28 Percent of County Residents Can't Afford Basics

A new report from United Way calculates the number of struggling working families.

Federal poverty statistics say less than 4 percent of households in Somerset County are below the poverty line, but more than six times that can’t afford basic necessities, according to a new United Way report.

According to the United Way, New Jersey sees one in three households in the same situation, hard-pressed to pay for "housing, child care, food, health care, and transportation."

And for Somerset County, there are 32,361 households (28 percent) that are struggling, with 5,169 (4 percent) living below the U.S. poverty line and 27,092 (24 percent) falling into what the United Way has called the ALICE population, meaning they cannot afford basic necessities.

United Way released a report, five years in the making, to document the number, location and experiences of New Jersey families who are working, yet "who live each day one crisis away from falling into poverty." The report is known as the ALICE project, which is an acronym for " Asset Limited, Income Constrained, Employed."

According to the study, it is most expensive for a single adult to live in Somerset County, with a budget set at $32,323. But on the other hand, the county has the highest income opportunity, which makes it more likely for a household to be financially stable.

The study found that an annual budget for a family of four in Somerset County is $66,160, with a breakdown of $1,409 for housing, $548 for food, $634 for transportation, $387 for health care, $501 for miscellaneous costs and $417 for taxes.

The median household income in the county is $94,270.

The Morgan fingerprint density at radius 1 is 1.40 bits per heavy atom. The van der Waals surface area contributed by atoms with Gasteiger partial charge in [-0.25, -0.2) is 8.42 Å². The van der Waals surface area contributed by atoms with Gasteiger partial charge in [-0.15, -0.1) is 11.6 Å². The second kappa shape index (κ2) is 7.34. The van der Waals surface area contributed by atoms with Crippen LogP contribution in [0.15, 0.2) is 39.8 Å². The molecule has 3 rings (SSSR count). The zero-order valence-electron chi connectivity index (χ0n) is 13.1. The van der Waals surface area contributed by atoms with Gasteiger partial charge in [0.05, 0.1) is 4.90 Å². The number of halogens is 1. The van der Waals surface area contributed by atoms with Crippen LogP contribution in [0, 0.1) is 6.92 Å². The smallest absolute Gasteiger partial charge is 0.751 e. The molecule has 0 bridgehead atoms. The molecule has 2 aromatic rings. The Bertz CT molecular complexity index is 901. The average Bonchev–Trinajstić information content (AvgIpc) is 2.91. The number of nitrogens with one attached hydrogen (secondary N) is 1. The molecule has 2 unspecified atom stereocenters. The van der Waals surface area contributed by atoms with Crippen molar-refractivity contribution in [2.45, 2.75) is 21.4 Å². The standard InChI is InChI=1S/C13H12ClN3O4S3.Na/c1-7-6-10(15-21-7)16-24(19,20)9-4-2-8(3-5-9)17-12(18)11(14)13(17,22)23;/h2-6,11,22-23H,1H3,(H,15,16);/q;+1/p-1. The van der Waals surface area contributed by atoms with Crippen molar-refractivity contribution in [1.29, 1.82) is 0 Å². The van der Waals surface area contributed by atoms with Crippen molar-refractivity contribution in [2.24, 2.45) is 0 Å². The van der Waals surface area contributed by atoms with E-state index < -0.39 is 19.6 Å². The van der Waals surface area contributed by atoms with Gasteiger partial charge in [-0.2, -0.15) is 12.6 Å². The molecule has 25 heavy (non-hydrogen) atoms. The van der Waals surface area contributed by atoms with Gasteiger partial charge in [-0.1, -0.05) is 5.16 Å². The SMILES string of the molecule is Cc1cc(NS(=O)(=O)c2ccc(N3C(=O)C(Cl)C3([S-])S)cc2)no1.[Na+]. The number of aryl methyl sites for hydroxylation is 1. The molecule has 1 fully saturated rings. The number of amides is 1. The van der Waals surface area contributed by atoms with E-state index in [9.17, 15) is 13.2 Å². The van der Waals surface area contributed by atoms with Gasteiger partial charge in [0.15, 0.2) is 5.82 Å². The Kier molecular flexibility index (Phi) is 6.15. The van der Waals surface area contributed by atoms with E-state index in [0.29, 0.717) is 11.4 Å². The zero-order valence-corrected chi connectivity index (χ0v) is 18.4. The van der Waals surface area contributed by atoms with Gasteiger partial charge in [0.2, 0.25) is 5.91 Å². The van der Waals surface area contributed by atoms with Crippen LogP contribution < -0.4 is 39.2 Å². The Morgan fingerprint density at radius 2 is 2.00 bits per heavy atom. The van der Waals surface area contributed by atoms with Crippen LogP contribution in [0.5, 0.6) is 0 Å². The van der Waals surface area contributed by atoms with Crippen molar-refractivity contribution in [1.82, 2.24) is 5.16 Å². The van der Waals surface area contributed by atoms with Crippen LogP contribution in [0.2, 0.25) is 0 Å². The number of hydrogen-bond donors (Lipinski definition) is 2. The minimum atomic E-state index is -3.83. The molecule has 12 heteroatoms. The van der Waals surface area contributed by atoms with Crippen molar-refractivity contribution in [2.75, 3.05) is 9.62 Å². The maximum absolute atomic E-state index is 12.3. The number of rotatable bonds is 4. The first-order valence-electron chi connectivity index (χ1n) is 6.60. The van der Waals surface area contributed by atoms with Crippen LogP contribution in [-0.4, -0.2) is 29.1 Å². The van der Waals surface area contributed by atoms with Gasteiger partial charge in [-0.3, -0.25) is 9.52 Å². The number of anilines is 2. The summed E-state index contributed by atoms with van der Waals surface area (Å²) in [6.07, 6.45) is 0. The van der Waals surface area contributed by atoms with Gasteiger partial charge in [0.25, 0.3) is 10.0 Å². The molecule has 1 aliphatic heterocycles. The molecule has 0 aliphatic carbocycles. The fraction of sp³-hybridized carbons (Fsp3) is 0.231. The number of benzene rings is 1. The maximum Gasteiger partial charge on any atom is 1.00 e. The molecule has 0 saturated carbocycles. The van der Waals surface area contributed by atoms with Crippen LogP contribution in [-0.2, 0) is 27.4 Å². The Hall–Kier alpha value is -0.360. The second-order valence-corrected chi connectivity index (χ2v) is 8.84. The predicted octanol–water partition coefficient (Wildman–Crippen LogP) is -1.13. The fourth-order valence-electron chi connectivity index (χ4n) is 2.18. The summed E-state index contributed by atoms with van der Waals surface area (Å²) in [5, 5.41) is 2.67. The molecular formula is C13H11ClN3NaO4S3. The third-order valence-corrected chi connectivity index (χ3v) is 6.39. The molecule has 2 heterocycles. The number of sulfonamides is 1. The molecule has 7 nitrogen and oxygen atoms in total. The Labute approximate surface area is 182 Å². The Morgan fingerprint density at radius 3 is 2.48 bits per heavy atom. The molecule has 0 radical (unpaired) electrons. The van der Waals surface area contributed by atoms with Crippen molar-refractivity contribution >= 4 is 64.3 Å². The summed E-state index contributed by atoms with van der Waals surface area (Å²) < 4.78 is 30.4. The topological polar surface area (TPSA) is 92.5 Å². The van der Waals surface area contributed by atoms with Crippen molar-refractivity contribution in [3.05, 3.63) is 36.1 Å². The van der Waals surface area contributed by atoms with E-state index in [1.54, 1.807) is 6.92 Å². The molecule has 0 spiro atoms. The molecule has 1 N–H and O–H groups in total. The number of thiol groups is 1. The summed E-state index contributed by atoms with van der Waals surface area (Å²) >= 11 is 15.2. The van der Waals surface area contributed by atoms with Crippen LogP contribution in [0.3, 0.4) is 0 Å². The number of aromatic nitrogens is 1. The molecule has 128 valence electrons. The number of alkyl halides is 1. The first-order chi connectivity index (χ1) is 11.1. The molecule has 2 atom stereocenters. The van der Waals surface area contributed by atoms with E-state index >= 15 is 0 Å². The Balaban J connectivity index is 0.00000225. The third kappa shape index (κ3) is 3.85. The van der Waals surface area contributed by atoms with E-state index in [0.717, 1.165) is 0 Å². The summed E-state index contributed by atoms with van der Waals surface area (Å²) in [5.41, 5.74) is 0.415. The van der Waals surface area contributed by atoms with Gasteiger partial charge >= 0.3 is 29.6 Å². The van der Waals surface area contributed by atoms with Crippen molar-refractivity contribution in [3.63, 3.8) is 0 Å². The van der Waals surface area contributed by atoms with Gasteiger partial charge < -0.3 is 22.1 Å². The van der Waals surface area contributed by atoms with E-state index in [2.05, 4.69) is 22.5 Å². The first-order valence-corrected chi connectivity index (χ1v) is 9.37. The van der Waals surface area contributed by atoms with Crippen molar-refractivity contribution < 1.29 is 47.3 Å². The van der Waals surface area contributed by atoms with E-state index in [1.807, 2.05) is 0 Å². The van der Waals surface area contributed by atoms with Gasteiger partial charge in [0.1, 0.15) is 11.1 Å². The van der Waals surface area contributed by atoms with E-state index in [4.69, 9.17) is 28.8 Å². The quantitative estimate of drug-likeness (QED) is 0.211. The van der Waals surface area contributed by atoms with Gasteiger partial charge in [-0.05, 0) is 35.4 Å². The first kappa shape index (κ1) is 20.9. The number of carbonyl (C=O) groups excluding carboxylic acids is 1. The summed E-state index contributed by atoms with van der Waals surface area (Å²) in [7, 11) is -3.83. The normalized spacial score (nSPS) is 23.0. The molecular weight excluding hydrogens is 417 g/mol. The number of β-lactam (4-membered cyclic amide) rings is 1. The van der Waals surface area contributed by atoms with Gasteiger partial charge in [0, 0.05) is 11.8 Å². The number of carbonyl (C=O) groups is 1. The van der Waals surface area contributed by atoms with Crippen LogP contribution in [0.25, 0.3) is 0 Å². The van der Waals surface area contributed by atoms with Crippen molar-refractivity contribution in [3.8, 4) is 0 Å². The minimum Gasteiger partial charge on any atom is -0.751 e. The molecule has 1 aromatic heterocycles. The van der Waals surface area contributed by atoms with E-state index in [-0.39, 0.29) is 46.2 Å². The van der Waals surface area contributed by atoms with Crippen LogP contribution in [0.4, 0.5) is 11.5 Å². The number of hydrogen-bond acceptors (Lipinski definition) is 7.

In Bridgewater, Hillsborough, Bernardsville, Bernards, Watchung, Peapack Gladstone and Far Hills, the study found that 21 to 30 percent of households are below the ALICE threshold.

In Warren and Green Brook, a total of 15 to 20 percent of households are below the ALICE threshold.

And in Bedminster and Millstone, 31 to 40 percent of households are below the ALICE threshold.

In total, according to the study, Somerset County ranked three out of the 21 New Jersey counties in terms of its economic conditions, with one being the best.

"I love living in New Jersey. When one drives around the state it is hard not to notice the beautiful tree-lined streets, lovely homes, nice cars, and great shopping," wrote John B. Franklin, CEO, United Way of Northern New Jersey, in a prepared statement.  "These are all signs of the affluence that surrounds us, but if you look a little closer, scratch the surface and get a deeper glance, you will find ALICE."

Anthony Perrucci September 07, 2012 at 03:00 PM
Somerset County has enjoyed the distinction of being one of the most affluent counties within the United States boasting the highest per capita residence of college educated inhabitants for many years. Many of those dynamics are simply not valid as a result of The Great Recession engulfing our country. True, there are pockets of extreme wealth within Somerset County but there are also many communities struggling to maintain basic services. Rarely, before the real estate crash, were there ever Somerset County properties in foreclosure and even in the best of the best communities real estate prices have retreated and negotiation is now a word fashionable again.


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